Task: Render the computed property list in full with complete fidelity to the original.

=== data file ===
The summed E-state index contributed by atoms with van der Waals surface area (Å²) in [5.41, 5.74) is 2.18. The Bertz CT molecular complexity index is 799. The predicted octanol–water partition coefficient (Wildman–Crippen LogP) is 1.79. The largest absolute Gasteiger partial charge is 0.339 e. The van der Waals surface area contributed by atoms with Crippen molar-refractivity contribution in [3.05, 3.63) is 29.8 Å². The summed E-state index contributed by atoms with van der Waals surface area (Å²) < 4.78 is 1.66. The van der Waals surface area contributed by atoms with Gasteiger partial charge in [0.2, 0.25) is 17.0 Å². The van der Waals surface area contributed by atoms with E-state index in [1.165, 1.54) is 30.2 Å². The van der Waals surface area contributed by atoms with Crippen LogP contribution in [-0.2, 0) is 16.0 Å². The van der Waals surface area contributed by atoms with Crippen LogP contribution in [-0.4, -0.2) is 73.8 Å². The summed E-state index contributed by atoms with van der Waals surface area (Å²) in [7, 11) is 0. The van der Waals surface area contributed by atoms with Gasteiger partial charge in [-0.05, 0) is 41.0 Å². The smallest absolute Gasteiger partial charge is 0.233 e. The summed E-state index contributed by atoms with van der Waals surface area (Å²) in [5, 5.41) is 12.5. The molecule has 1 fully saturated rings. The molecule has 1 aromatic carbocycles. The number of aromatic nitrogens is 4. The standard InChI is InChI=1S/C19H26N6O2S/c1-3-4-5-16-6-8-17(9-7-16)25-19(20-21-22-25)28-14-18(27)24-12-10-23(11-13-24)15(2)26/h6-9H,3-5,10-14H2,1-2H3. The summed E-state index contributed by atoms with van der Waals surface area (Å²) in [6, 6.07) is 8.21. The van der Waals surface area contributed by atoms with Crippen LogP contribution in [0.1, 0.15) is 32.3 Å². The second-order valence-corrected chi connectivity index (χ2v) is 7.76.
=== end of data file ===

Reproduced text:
The summed E-state index contributed by atoms with van der Waals surface area (Å²) in [5.41, 5.74) is 2.18. The Bertz CT molecular complexity index is 799. The predicted octanol–water partition coefficient (Wildman–Crippen LogP) is 1.79. The largest absolute Gasteiger partial charge is 0.339 e. The van der Waals surface area contributed by atoms with Crippen molar-refractivity contribution in [3.05, 3.63) is 29.8 Å². The summed E-state index contributed by atoms with van der Waals surface area (Å²) < 4.78 is 1.66. The van der Waals surface area contributed by atoms with Gasteiger partial charge in [0.2, 0.25) is 17.0 Å². The van der Waals surface area contributed by atoms with E-state index in [1.165, 1.54) is 30.2 Å². The van der Waals surface area contributed by atoms with Crippen LogP contribution in [-0.2, 0) is 16.0 Å². The van der Waals surface area contributed by atoms with Crippen LogP contribution in [-0.4, -0.2) is 73.8 Å². The summed E-state index contributed by atoms with van der Waals surface area (Å²) in [7, 11) is 0. The van der Waals surface area contributed by atoms with Gasteiger partial charge in [-0.05, 0) is 41.0 Å². The smallest absolute Gasteiger partial charge is 0.233 e. The summed E-state index contributed by atoms with van der Waals surface area (Å²) in [5, 5.41) is 12.5. The molecule has 1 fully saturated rings. The molecule has 1 aromatic carbocycles. The number of aromatic nitrogens is 4. The standard InChI is InChI=1S/C19H26N6O2S/c1-3-4-5-16-6-8-17(9-7-16)25-19(20-21-22-25)28-14-18(27)24-12-10-23(11-13-24)15(2)26/h6-9H,3-5,10-14H2,1-2H3. The summed E-state index contributed by atoms with van der Waals surface area (Å²) in [6, 6.07) is 8.21. The van der Waals surface area contributed by atoms with Crippen LogP contribution in [0.1, 0.15) is 32.3 Å². The second-order valence-corrected chi connectivity index (χ2v) is 7.76.